Saturday February 23, 2013

As the head of the Democratic Governors Association, Vermont Gov. Peter Shumlin has a unique soap box on which to expound.

On Friday morning, Shumlin laid much of the blame for the current economic stagnation on Republican policy.

He singled out the Republican-controlled U.S. House of Representatives for its recalcitrance in resolving the looming sequestration crisis.

During a forum hosted by Politico, Shumlin said the crisis has been manufactured by House Republicans, accusing them of holding the nation’s economic recovery "hostage."

Shumlin said their fiscal plans will "bankrupt" the nation, adding governors of all political affiliations should fear their tactics and strategy.

"We governors are scared to death if these guys in Congress don’t get their act together," he said.

If budget cuts do take effect on March 1, Shumlin said he would have to cut police and firefighters and other public sector employees to make ends meet.

"The one thing that stands in our way of prosperity, of job creation, right now, is this Congress, which refuses to work with the president," Shumlin said Friday on POLITICO’s State Solutions Conference, adding: "We have a Congress that is holding American prosperity hostage right now; we have Republican governors who are passing the tax policies they can’t get past a Democratic (Senate) and a Democratic president."

He also said Republicans on the state level don’t appear able to manage budgets and tax plans, noting that former President George W. Bush "spent money like a drunken sailor."

He drew attention to Kansas Gov. Sam Brownback’s plan to zero out income taxes and his state’s reduction of corporate taxes, which Shumlin said will bankrupt the Sunflower State.

Most frighteningly, conservatives have cited Brownback’s plan as a model for other Republican governors to consider.

"The contrast has never been more clear, in terms of what Democratic governors are offering versus what Republican governors are offering," Shumlin said. "They are imposing policies that will cut taxes for their millionaires and billionaires at the expense of creating jobs and prosperity. Š We are investing in infrastructure, roads, bridges [and] education."

Shumlin stressed that the best way to overcome Republican obstinacy was to focus on state governance.

"We’ve got a Congress that we all know isn’t producing anything," Shumlin said in an interview with Politico. "Governors are more important than ever, I would argue. ... We have an opportunity, in spite of the paralysis in Congress, to create jobs and create prosperity for those who have jobs."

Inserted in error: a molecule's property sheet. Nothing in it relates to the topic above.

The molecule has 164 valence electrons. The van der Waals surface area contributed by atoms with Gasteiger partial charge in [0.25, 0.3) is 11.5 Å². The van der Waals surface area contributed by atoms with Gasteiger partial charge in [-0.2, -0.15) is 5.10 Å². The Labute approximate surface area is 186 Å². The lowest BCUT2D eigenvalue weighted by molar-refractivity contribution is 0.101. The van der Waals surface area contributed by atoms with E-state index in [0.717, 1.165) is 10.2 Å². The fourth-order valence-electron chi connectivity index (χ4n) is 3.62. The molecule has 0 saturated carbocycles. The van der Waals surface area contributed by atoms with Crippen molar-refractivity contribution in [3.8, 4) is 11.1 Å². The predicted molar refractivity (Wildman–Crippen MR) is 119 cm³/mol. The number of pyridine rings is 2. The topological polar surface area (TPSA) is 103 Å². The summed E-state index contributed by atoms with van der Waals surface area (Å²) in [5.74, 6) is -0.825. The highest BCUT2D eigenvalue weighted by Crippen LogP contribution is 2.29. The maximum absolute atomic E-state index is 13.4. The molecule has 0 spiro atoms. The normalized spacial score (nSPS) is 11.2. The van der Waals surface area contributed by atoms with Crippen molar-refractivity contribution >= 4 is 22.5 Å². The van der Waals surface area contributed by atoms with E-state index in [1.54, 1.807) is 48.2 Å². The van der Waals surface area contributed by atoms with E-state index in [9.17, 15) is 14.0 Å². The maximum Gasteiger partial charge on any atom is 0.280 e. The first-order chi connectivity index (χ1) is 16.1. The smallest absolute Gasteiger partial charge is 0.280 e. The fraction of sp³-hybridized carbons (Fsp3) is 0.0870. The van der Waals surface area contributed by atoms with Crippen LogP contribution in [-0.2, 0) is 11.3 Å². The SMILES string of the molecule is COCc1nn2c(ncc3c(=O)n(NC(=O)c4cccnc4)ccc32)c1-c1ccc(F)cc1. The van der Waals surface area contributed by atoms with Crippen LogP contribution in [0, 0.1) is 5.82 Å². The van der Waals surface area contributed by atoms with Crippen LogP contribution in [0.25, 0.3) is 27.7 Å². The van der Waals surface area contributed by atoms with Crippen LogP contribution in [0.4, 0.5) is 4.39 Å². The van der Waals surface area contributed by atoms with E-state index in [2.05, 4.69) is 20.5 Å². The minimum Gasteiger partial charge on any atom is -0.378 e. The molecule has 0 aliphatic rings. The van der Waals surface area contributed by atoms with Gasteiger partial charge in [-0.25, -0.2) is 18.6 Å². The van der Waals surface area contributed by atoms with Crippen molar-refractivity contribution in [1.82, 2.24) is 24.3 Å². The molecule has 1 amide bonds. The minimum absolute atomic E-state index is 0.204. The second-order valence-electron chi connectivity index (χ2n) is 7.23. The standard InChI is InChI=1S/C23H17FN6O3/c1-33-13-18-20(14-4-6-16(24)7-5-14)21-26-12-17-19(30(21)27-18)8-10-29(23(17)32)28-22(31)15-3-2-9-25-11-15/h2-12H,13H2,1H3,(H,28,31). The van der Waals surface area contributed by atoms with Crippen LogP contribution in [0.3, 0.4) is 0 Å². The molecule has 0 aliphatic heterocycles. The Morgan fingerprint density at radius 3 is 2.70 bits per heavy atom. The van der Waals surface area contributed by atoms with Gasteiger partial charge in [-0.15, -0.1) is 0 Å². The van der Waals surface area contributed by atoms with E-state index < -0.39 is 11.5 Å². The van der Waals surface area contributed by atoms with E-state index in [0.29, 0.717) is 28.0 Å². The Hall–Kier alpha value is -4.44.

"The case for leading from the states comes naturally to Shumlin, who has pursued a dizzying agenda in Vermont, stocked with big ticket Democratic priorities that wouldn’t stand a chance on Capitol Hill," wrote Politico’s Alexander Burns.

Burns noted Shumlin has pushed "a wish list of national liberal goals."

Shumlin has promoted a single-payer health care system and set up a robust insurance exchange called Green Mountain Care.

"He has expanded broadband Internet access, banned hydraulic fracking and opposed the Vermont Yankee nuclear power plant. In the current legislative session, he is arguing for issuing driver’s licenses to undocumented agricultural workers, decriminalizing marijuana and legalizing physician-assisted suicide."

Some on the right have criticized Shumlin for what they call his "blinding ambition" and insinuate he is working his way up to a run for the presidency.

We’re not privy to Shumlin’s long-term political strategy, but we doubt the presidency is in his sites.

However, we have a sneaking suspicion he might covet a certain senator’s seat in Congress, a senator who could be closing in on retirement. We think Shumlin would be a fine candidate for that seat and we don’t see anyone who could realistically compete against him. And his progressive agenda, his willingness to lay it on the line and his ability to rap off a pithy but relevant aphorism would be a welcome relief in the stodgy, stuffy rarefied air of Washington, D.C.

But that’s all speculation. There’s no telling who will retire when and who will step up to fill big shoes.

We know that Shumlin continues to bring attention to Vermont for its innovative and bold measures to revitalize its economy and health care system. We hope he continues to keep the little people in mind while he proposes how best to move forward. And we have confidence wherever his ambition leads him, he will never forget the Green Mountain State.